"I want to go back," he said. So we made the right phone calls and bought a last-minute ticket to southern California (via Las Vegas).
His reasons were good. "I need to know I can do this. I need to finish." And he said he wanted God to break him. So though he'd left the Bible college campus a month shy of finishing his first semester, vowing to never go back, back he was going.
I helped him pack, cooked his favorite dinner, kissed him goodbye, and cried while Dave held me and we watched his friends drive him up our hill. The foursome planned to stay up all night in honor of Zac's departure, and then those same friends would take him to the airport Sunday morning after their usual Denny's breakfast.
Mark and Cathy Rich, my precious southern California friends, would meet him at the Orange County airport, feed him, shelter him for the night, and take him to Murrieta in time for registration. "Once he gets on that plane," I told Cathy, "I won't worry about a thing."
But that's when all the worrying begins.
The first leg is turbulent and full of sudden dives and screaming people. "I feel so sick," he tells me during his phone call from Las Vegas. I remember another flight, a long time ago, when he was little enough to pull in close during those turbulent dips and dives. "It will be okay," I'd told him then. He'd snuggled close, hiding his face in my side, trusting my promise.
This time, he'd made the flight alone.
"Not only that," the 18-year old Zac continues, "but my connecting flight is delayed." He doesn't know any of the new details, so I tell him to talk to someone at the counter and call Mark with the new pick-up information.
We say goodbye, but not long after, he calls again. "I'm so bored, Mom."
"Do you have any movies on your laptop, any games?"
No movies. And he reminds me that his laptop's chess game cheats, which makes him mad.
"Go grab a sports magazine at the gift shop," I suggest.
It had once been so easy, back when my bag of tricks contained crayons and coloring books, puzzles and picture books, finger puppets and Skittles.
"You'll be getting on that plane before you know it, honey," I say. "Maybe you can find a spot near the gate and take a nap."
From nowhere, Shawn Mullins begins to sing, heard only by me.
I want to believe it.
But things get worse. After two hours on the tarmack, Zac's flight to Santa Ana is grounded due to engine trouble. They can't get him on another flight until the following evening. He can't find his luggage. They have no plans to put him in a hotel. And I'm a thousand miles away, and my arms aren't long enough to shake the unhelpful woman behind the counter and force her to care for my son.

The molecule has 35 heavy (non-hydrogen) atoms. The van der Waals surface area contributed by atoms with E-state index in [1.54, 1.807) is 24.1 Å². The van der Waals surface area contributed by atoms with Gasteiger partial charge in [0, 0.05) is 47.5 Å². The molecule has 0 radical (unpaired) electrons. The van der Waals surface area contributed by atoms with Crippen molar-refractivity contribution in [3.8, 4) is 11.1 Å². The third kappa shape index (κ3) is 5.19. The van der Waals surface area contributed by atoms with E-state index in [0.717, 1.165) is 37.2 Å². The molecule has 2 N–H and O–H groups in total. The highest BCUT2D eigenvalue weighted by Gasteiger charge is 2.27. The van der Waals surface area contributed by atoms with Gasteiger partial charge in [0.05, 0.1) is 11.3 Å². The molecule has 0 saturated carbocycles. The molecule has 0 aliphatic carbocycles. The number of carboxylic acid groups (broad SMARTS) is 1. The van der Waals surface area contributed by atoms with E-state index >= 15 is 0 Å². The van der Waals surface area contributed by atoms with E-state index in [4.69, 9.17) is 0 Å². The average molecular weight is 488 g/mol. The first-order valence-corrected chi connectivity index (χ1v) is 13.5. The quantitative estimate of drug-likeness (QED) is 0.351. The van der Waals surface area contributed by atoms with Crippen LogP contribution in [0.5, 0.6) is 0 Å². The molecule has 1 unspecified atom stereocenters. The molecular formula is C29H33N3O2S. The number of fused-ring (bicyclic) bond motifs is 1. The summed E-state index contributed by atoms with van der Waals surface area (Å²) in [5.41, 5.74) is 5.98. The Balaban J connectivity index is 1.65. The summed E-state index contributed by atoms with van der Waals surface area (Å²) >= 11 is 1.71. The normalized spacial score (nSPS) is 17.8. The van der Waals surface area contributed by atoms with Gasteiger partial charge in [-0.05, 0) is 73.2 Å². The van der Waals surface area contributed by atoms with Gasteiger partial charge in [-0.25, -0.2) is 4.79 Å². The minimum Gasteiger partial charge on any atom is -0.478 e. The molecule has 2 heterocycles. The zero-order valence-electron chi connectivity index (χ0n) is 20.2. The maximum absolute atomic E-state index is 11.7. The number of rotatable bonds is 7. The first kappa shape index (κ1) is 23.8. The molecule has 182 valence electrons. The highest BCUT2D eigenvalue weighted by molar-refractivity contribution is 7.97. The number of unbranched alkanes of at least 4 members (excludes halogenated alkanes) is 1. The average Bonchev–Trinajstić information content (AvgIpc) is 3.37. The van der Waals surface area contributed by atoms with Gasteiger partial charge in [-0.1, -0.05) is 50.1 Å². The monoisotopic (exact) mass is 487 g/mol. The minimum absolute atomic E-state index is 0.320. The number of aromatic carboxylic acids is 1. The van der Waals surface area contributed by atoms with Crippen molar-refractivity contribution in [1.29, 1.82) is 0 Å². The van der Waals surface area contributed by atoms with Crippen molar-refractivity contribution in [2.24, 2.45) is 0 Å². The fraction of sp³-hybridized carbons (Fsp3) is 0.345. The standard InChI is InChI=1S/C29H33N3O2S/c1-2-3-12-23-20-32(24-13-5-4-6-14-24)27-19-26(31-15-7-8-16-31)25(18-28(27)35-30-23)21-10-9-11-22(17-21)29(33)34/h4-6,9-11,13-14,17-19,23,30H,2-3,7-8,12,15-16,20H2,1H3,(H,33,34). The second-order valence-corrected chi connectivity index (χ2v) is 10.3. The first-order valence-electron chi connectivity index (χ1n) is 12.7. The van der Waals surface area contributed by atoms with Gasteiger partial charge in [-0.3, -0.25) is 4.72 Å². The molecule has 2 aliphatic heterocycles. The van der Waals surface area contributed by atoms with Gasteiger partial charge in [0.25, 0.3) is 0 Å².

Dave takes over. We stay up for hours, making fruitless phone calls, waiting on hold, enduring three suspicious disconnects from "customer service." In the end, we cancel the second leg of his flight, find a bus that leaves Las Vegas around midnight, and instruct him on what to say when he approaches one of the waiting taxis outside the terminal.
"You'll be okay," I tell him.
But it's not over. The bus is full, and he has to wait until the very last second to learn that they found a spot for him. An hour into the drive, the bus breaks down. They have to wait on the side of the road for another two hours before a replacement bus arrives and loads up all the passengers and cargo. He winds up sitting next to a woman who keeps leaning on him. He temporarily loses his cell phone between the seats. He doesn't sleep for a second ... for the second night in a row.
When he tells me he's going to have to transfer buses at the LA greyhound terminal, my stomach lurches. We were there together once, when he was eight, and I was terrified of taking my eyes off of him. I didn't want him in that filthy place then, and I don't want him there now.
I'm powerless. I don't control the wind, or time, or circumstances. So I turn to the One who does. I like to think that around the same time that Zac looked up at the middle-of-the-night sky and whispered, "Well, God, You've got my attention," I was looking at my ceiling and whispering, "I can't protect him, Lord. I'm giving him back to You."
And when I do fall asleep, briefly, it's to a lullaby.